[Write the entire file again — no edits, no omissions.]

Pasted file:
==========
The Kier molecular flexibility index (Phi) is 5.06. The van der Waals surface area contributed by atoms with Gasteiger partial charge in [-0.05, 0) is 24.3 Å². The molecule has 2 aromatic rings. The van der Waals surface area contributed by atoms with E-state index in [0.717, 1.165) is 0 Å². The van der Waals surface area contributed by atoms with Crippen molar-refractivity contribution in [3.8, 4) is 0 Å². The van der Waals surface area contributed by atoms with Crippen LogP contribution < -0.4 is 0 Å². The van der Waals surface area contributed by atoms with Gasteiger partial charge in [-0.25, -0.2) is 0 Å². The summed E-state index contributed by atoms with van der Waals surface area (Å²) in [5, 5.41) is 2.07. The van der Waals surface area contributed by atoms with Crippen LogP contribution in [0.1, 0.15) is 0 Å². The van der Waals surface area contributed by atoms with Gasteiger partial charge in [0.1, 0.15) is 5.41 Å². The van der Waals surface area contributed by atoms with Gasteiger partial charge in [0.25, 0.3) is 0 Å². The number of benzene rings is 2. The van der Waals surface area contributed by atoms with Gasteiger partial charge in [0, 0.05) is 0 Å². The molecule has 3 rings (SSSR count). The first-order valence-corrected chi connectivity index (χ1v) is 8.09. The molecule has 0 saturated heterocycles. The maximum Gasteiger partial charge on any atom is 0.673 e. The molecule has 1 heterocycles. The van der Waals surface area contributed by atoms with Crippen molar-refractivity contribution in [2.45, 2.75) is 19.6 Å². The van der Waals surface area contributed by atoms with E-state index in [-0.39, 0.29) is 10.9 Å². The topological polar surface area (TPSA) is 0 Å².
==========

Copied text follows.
The Kier molecular flexibility index (Phi) is 5.06. The van der Waals surface area contributed by atoms with Gasteiger partial charge in [-0.05, 0) is 24.3 Å². The molecule has 2 aromatic rings. The van der Waals surface area contributed by atoms with E-state index in [0.717, 1.165) is 0 Å². The van der Waals surface area contributed by atoms with Crippen molar-refractivity contribution in [3.8, 4) is 0 Å². The van der Waals surface area contributed by atoms with Crippen LogP contribution < -0.4 is 0 Å². The van der Waals surface area contributed by atoms with Gasteiger partial charge in [-0.25, -0.2) is 0 Å². The summed E-state index contributed by atoms with van der Waals surface area (Å²) in [5, 5.41) is 2.07. The van der Waals surface area contributed by atoms with Crippen LogP contribution in [0.1, 0.15) is 0 Å². The van der Waals surface area contributed by atoms with Gasteiger partial charge in [0.1, 0.15) is 5.41 Å². The van der Waals surface area contributed by atoms with Gasteiger partial charge in [0.25, 0.3) is 0 Å². The number of benzene rings is 2. The van der Waals surface area contributed by atoms with Gasteiger partial charge in [0, 0.05) is 0 Å². The molecule has 3 rings (SSSR count). The first-order valence-corrected chi connectivity index (χ1v) is 8.09. The molecule has 0 saturated heterocycles. The maximum Gasteiger partial charge on any atom is 0.673 e. The molecule has 1 heterocycles. The van der Waals surface area contributed by atoms with Crippen molar-refractivity contribution in [2.45, 2.75) is 19.6 Å². The van der Waals surface area contributed by atoms with E-state index in [-0.39, 0.29) is 10.9 Å². The topological polar surface area (TPSA) is 0 Å².